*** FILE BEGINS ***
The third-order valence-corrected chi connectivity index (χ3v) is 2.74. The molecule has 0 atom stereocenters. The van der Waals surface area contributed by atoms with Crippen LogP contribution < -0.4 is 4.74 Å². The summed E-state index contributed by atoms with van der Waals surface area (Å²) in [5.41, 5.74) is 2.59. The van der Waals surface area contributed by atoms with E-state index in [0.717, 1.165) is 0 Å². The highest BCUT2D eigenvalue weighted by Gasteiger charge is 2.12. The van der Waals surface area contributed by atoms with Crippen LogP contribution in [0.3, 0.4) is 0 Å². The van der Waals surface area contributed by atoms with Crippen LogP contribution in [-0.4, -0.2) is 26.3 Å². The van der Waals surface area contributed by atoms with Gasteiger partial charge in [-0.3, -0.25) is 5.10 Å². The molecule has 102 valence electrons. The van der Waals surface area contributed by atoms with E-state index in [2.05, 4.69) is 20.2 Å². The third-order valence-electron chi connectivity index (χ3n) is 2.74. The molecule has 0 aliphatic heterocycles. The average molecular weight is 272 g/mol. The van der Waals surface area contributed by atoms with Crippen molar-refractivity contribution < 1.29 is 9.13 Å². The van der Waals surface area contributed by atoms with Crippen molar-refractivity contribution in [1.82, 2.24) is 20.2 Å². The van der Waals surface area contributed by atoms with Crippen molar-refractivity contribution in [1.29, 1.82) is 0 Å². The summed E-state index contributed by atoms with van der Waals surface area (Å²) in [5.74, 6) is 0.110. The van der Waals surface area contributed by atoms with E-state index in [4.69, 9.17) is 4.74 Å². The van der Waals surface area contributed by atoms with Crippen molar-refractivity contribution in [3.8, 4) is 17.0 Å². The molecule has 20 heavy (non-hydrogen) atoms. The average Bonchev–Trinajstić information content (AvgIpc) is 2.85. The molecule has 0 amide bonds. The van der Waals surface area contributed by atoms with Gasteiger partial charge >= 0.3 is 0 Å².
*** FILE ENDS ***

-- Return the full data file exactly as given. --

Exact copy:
The third-order valence-corrected chi connectivity index (χ3v) is 2.74. The molecule has 0 atom stereocenters. The van der Waals surface area contributed by atoms with Crippen LogP contribution < -0.4 is 4.74 Å². The summed E-state index contributed by atoms with van der Waals surface area (Å²) in [5.41, 5.74) is 2.59. The van der Waals surface area contributed by atoms with E-state index in [0.717, 1.165) is 0 Å². The highest BCUT2D eigenvalue weighted by Gasteiger charge is 2.12. The van der Waals surface area contributed by atoms with Crippen LogP contribution in [0.3, 0.4) is 0 Å². The van der Waals surface area contributed by atoms with Crippen LogP contribution in [-0.4, -0.2) is 26.3 Å². The van der Waals surface area contributed by atoms with Gasteiger partial charge in [-0.3, -0.25) is 5.10 Å². The molecule has 102 valence electrons. The van der Waals surface area contributed by atoms with E-state index in [2.05, 4.69) is 20.2 Å². The third-order valence-electron chi connectivity index (χ3n) is 2.74. The molecule has 0 aliphatic heterocycles. The average molecular weight is 272 g/mol. The van der Waals surface area contributed by atoms with Crippen molar-refractivity contribution < 1.29 is 9.13 Å². The van der Waals surface area contributed by atoms with Crippen molar-refractivity contribution in [1.82, 2.24) is 20.2 Å². The van der Waals surface area contributed by atoms with Crippen molar-refractivity contribution in [1.29, 1.82) is 0 Å². The summed E-state index contributed by atoms with van der Waals surface area (Å²) in [5.74, 6) is 0.110. The van der Waals surface area contributed by atoms with E-state index in [4.69, 9.17) is 4.74 Å². The van der Waals surface area contributed by atoms with Crippen molar-refractivity contribution in [3.8, 4) is 17.0 Å². The molecule has 20 heavy (non-hydrogen) atoms. The average Bonchev–Trinajstić information content (AvgIpc) is 2.85. The molecule has 0 amide bonds. The van der Waals surface area contributed by atoms with Gasteiger partial charge >= 0.3 is 0 Å².